78 North Broadway
	White Plains, New York 10603
	914-422-4239
	
	Personal website: humbach.net
	________________________________________
	From: conlawprof-bounces at lists.ucla.edu [conlawprof-bounces at lists.ucla.edu]
	on behalf of Scarberry, Mark [Mark.Scarberry at pepperdine.edu]
	Sent: Saturday, February 11, 2012 1:02 AM
	To: Con Law Prof list
	Subject: President's new policy on contraceptive etc. coverage
	
	Cross-posted to conlawprof and religionlaw:
	
	Two questions about the President's new policy, which some are describing as
	a compromise:
	
	1. Does the Affordable Care Act give the President (or Sec. Sebelius)
	authority to require insurance companies to pay for care that isn't covered
	by their insurance policies? As I understand it, the Catholic hospitals etc.
	who have religious objections to paying for insurance that provides for
	contraceptives, tubal ligations (being called sterilization by opponents of
	the regulations), morning-after pills (however you want to categorize them),
	etc., will be permitted to buy insurance policies that do not cover such
	services or drugs. But the insurance companies then will be required to pay
	for the services and drugs (to provide for employees to receive the services
	and drugs at no cost). How can the insurance companies be required to
	provide services and drugs that aren't covered under the policies that
	they've written? Isn't that a kind of confiscation of the insurance
	companies' funds, or at least a tax? Does the President have authority to
	impose a tax?
	
	2. If we treat the regulations as imposing a mandatory policy provision
	(requiring coverage with no co-pays for such drugs and services whether or
	not the insured wants such coverage), then perhaps the President (or Sec.
	Sebelius) can point to some regulatory authority that is granted under the
	ACA, and perhaps this is not a confiscation of funds or a tax. But then in
	what sense can we say that the Catholic hospitals and other organizations
	are not being required to pay for insurance policies that provide for such
	drugs and services?
	
	3. If insurance companies save money by providing such drugs and services,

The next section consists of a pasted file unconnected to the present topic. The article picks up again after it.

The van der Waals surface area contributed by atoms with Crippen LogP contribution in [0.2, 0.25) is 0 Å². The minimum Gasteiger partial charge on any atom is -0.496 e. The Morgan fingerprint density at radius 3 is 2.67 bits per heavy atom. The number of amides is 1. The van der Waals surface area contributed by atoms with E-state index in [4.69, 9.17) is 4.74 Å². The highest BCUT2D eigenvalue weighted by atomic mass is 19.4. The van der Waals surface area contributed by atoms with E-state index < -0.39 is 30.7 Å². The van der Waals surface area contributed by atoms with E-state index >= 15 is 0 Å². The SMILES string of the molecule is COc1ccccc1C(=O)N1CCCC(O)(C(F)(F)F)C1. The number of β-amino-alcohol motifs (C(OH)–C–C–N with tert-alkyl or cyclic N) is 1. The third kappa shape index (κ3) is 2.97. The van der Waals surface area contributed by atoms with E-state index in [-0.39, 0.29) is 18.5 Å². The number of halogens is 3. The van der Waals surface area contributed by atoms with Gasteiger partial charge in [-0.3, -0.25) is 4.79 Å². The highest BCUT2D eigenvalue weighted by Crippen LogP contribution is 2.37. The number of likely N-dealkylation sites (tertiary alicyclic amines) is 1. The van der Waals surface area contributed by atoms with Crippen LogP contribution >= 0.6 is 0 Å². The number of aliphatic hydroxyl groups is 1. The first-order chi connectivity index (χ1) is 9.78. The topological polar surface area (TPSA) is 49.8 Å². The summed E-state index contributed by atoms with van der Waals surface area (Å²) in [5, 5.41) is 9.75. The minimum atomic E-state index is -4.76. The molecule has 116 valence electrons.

because of cost savings on pregnancies that are prevented - so that
	supposedly the premiums will not reflect any cost of such coverage, and so
	that, supposedly, insurance companies are not harmed by being required to
	provide such coverage - then why is there a need to require that insurance
	companies provide that coverage? Wouldn't they do it voluntarily if it would
	save them money? If an insurance company voluntarily provides coverage
	beyond what the policy requires, then there is a strong case to be made that
	the buyer of the insurance - the Catholic hospital, for example - is not
	complicit in what Catholic teaching considers to be sinful. Why impose a
	requirement that does make them complicit if there is no need to do so?
	Doesn't the requirement that insurance companies provide such coverage make
	it rather clear that the coverage does cost something, and thus will be
	reflected in the premiums paid !
	 by the religious organizations? Or is the requirement just a way of showing
	Catholics that they have to toe the line?
	
	I'm not Catholic, and I don't see anything wrong with use of birth control
	or (where a mature decision is made) with tubal ligations. I do respect the
	teachings of the Catholic Church and think the President's policies here are
	unwise. The new policy seems in addition to be disingenuous and perhaps
	beyond the President's authority.
	
	Mark Scarberry
	
	Mark S. Scarberry
	Professor of Law
	Pepperdine Univ. School of Law